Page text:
Perhaps the time just wasn’t right for The Idolmaker. Director Taylor Hackford (An Officer and a Gentleman, Ray) made his feature-length motion picture debut with the 1980 film based on the life of Philadelphia impresario Bob Marcucci, enlisting Ray Sharkey to play the fictionalized manager Vincent Vacari. In reality, Marcucci had discovered Frankie Avalon and Fabian; in the film, the teen idols were Tommy Dee (Paul Land) and Caesare (Peter Gallagher). The United Artists picture received some plaudits for its tale of a rock-and-roll Svengali, including from Roger Ebert. The future At the Movies host called it “not a dazzlingly original idea, but [one that] understands its passions well enough to entertain us with them.” It also was the recipient of a Golden Globe nomination for Best Musical or Comedy, but it underperformed at the box office. The 1950s nostalgia wave brought on by American Graffiti was already a thing of the past. In the years since, The Idolmaker has become a minor cult classic, and now, its original A&M Records soundtrack album written and produced by Jeff Barry is finally on CD from Varese Sarabande Records.
Hackford first approached Phil Spector to score The Idolmaker, but when the one-time First Tycoon of Teen was unable to complete the project, Hackford turned to Spector’s old friend and collaborator Jeff Barry. Reportedly, little did the director know that Spector had already contacted Barry about working with him on the movie! The co-writer, with Ellie Greenwich, of such hits as “Da Doo Ron Ron” and “Leader of the Pack” in turn enlisted two talents associated with Spector – Darlene Love and Nino Tempo – as well as The Sweet Inspirations to craft a score that would also feature the film’s stars. Peter Gallagher, future star of the Broadway musical Guys and Dolls, provided his own vocals for the role of Caesare, warbling “Baby” and “However Dark the Night.” As Vacari, Ray Sharkey performed his character’s “I Believe It Can Be Done.” Paul Land, portraying Tommy Dee, was deemed not to have a strong enough voice, and was dubbed by Jesse Frederick for the double-sided hit depicted in the film, “Here is My Love” and “Sweet Little Lover.”
Hit the jump for more, including the track listing and order links!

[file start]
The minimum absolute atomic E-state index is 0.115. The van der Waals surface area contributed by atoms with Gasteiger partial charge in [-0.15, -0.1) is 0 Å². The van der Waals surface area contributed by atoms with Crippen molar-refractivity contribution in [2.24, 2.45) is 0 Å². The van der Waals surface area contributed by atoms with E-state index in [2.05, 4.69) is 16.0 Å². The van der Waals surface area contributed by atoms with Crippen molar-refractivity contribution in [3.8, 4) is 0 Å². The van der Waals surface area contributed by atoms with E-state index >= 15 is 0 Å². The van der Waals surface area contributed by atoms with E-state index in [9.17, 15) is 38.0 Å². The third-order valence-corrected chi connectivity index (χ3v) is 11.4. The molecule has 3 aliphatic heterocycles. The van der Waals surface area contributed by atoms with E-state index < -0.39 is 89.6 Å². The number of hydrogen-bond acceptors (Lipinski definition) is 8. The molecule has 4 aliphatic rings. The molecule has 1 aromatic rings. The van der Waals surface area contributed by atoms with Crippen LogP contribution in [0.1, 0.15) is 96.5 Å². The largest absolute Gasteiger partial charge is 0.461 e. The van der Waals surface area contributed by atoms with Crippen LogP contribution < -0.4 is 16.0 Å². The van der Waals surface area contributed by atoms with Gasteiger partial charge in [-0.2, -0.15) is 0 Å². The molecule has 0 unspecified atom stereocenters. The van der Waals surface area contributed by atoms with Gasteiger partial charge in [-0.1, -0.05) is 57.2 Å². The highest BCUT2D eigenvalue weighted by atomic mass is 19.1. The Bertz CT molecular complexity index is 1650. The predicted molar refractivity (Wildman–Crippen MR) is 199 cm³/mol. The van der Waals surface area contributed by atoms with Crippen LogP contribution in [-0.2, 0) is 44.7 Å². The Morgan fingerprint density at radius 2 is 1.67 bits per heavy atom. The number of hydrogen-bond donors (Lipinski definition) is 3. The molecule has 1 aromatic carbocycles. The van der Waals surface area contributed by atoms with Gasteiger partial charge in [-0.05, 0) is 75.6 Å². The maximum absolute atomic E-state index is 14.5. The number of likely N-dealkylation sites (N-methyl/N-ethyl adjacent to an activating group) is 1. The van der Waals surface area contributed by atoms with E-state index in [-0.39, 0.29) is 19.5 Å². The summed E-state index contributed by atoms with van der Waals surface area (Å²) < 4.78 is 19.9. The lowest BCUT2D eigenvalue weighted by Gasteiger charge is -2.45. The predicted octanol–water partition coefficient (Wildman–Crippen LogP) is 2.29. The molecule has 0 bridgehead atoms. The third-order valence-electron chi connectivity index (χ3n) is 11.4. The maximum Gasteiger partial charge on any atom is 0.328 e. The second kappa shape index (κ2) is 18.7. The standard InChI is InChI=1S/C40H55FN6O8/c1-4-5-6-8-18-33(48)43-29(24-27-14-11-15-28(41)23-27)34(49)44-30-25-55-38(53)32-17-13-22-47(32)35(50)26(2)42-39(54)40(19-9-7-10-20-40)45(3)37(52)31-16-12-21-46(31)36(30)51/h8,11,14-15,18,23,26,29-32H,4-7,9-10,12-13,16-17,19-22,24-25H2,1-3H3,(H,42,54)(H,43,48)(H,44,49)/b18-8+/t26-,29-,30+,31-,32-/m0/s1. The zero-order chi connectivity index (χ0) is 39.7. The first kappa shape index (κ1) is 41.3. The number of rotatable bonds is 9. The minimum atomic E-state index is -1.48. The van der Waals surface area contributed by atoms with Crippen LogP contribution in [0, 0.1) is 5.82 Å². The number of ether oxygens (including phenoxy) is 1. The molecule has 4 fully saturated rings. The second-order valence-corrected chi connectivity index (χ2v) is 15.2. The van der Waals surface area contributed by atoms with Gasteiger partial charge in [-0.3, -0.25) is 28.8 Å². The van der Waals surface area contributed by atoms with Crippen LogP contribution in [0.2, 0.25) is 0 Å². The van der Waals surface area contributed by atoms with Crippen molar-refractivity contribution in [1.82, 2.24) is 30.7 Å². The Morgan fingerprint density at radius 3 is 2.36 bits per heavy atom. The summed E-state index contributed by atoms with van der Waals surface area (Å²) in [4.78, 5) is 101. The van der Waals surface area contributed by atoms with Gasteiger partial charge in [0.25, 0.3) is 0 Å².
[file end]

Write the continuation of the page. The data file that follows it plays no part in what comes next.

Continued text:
The soundtrack reflects Hackford’s approach to the film’s music, which was to present it in a late 1950s/early 1960s style but with contemporary touches. So, while Barry’s score recalls some of his own earlier triumphs, it’s sonically of 1980, not 1960. Frederick’s performances in the voice of the idolmaker’s original teen idol Tommy Dee are both solid rock-and-roll numbers with prominent guitar and boogie-woogie piano. The former boasts catchy “ooo-ooo-wee-ooo” backing vocals and handclaps, and the latter has some tasty saxophone solos. The young Peter Gallagher is effective on “However Dark the Night” and “Baby,” his two songs as Fabian stand-in Caesare. But with his raspy voice and growl on the inspirational, dramatically-building “However Dark the Night,” Gallagher’s style is far-removed from Fabian’s brand of pop. Gallagher’s voice occasionally recalls another teen idol, David Cassidy, on the brassy, up-tempo yet still theatrical “Baby.”
Darlene Love is unsurprisingly strong belting out the movie’s opening “Ooo-wee Baby.” Although the Wall of Sound production isn’t wholly emulated, the bells, tight backing vocals and forceful beat all can’t help but recall Love’s classic recordings with Spector and Barry. (Barry co-wrote Love’s immortal “Christmas (Baby Please Come Home)” among other perennials.) Nino Tempo’s honking sax is spot-on for in his three appearances on the soundtrack: the rollicking instrumentals “Come and Get It” and “I Know Where You’re Goin’,” and a reprise of the wistful Sharkey-sung “I Believe It Can Be Done.” (The rockabilly-with-horns “I Know Where You’re Goin’” also has some brief vocals.) As Vacari, Sharkey sincerely sings “I Believe” near the end of the film as the Idolmaker gains the strength to strike out on his own and perform his own music. This low-key, stick-to-your-guns-and-don’t-give-up ode is one of the soundtrack’s simplest and strongest moments.
Colleen Fitzpatrick’s AM pop-styled “I Can’t Tell” could have been recorded by Olivia Newton-John; that wouldn’t have been a stretch for Barry, who provided the Australian singer with one of her most enduring records, “I Honestly Love You.” The Sweet Inspirations, the legendary R&B group who backed Elvis Presley, Aretha Franklin and so many others, teamed with The London Fog for the soundtrack’s “A Boy and a Girl” which begins with an a cappella section showing off the groups’ vocal virtuosity.
Varese’s CD premiere of The Idolmaker has been nicely remastered by Steve Massie, and contains an insert with brief liner notes by filmmaker John Trujillo. Though sparse, the booklet has been well-designed by Varese’s Bill Pitzonka, as has the CD itself. No additional material has been added to the original LP sequence. The Idolmaker is one of the most unexpected soundtrack releases of the year, and stands tall as an intriguing side project for one of the all-time great rock-and-roll songwriters.
The Idolmaker: The Original Motion Picture Soundtrack is available tomorrow, July 23, at the links below!
The Idolmaker: The Original Motion Picture Soundtrack (A&M LP SP 4840, 1980 – reissued Varese Sarabande 302 067 188 2, 2013)
- Here is My Love – Jesse Frederick
- Oo-Wee Baby – Darlene Love
- Come and Get It (Instrumental) – Nino Tempo
- Sweet Little Lover – Jesse Frederick
- I Can’t Tell – Colleen Fitzpatrick
- However Dark the Night – Peter Gallagher
- Baby – Peter Gallagher
- I Know Where You’re Goin’ (Instrumental) – Nino Tempo
- A Boy and a Girl – The Sweet Inspirations and The London Fog
- I Believe It Can Be Done – Ray Sharkey
- I Believe It Can Be Done (Instrumental) – Nino Tempo